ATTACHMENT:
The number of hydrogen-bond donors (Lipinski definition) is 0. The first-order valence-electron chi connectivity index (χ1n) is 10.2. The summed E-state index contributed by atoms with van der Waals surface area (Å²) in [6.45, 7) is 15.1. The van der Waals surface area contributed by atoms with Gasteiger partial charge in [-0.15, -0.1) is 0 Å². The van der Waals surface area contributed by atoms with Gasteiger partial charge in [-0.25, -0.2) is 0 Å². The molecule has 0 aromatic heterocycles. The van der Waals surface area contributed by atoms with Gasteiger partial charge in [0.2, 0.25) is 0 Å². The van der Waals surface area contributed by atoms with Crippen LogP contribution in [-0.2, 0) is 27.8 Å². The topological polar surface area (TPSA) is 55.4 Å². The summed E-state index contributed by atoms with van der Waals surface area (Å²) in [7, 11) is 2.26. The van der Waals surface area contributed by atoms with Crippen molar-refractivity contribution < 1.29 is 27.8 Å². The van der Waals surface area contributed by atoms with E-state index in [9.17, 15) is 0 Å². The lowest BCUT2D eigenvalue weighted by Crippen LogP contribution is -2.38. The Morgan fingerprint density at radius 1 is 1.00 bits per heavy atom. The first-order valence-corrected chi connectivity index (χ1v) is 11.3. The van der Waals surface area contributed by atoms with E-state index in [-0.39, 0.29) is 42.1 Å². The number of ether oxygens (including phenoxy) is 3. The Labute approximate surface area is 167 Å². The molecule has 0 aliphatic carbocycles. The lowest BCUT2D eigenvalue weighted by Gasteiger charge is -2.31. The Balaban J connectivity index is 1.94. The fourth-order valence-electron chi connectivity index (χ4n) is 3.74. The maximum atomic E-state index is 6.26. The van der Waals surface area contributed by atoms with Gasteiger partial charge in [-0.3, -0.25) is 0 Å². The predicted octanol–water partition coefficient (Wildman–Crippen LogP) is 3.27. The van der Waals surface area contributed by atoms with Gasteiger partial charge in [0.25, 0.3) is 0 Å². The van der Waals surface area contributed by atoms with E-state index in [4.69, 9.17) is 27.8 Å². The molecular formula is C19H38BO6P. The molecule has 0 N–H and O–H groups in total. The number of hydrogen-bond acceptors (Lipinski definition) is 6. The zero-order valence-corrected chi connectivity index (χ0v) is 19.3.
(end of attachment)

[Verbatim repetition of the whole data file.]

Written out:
The number of hydrogen-bond donors (Lipinski definition) is 0. The first-order valence-electron chi connectivity index (χ1n) is 10.2. The summed E-state index contributed by atoms with van der Waals surface area (Å²) in [6.45, 7) is 15.1. The van der Waals surface area contributed by atoms with Gasteiger partial charge in [-0.15, -0.1) is 0 Å². The van der Waals surface area contributed by atoms with Gasteiger partial charge in [-0.25, -0.2) is 0 Å². The molecule has 0 aromatic heterocycles. The van der Waals surface area contributed by atoms with Gasteiger partial charge in [0.2, 0.25) is 0 Å². The van der Waals surface area contributed by atoms with Crippen LogP contribution in [-0.2, 0) is 27.8 Å². The topological polar surface area (TPSA) is 55.4 Å². The summed E-state index contributed by atoms with van der Waals surface area (Å²) in [7, 11) is 2.26. The van der Waals surface area contributed by atoms with Crippen molar-refractivity contribution < 1.29 is 27.8 Å². The van der Waals surface area contributed by atoms with E-state index in [9.17, 15) is 0 Å². The lowest BCUT2D eigenvalue weighted by Crippen LogP contribution is -2.38. The Morgan fingerprint density at radius 1 is 1.00 bits per heavy atom. The first-order valence-corrected chi connectivity index (χ1v) is 11.3. The van der Waals surface area contributed by atoms with E-state index in [-0.39, 0.29) is 42.1 Å². The number of ether oxygens (including phenoxy) is 3. The Labute approximate surface area is 167 Å². The molecule has 0 aliphatic carbocycles. The lowest BCUT2D eigenvalue weighted by Gasteiger charge is -2.31. The Balaban J connectivity index is 1.94. The fourth-order valence-electron chi connectivity index (χ4n) is 3.74. The maximum atomic E-state index is 6.26. The van der Waals surface area contributed by atoms with Gasteiger partial charge in [-0.3, -0.25) is 0 Å². The predicted octanol–water partition coefficient (Wildman–Crippen LogP) is 3.27. The van der Waals surface area contributed by atoms with Gasteiger partial charge in [0.25, 0.3) is 0 Å². The van der Waals surface area contributed by atoms with E-state index in [4.69, 9.17) is 27.8 Å². The molecular formula is C19H38BO6P. The molecule has 0 N–H and O–H groups in total. The number of hydrogen-bond acceptors (Lipinski definition) is 6. The zero-order valence-corrected chi connectivity index (χ0v) is 19.3.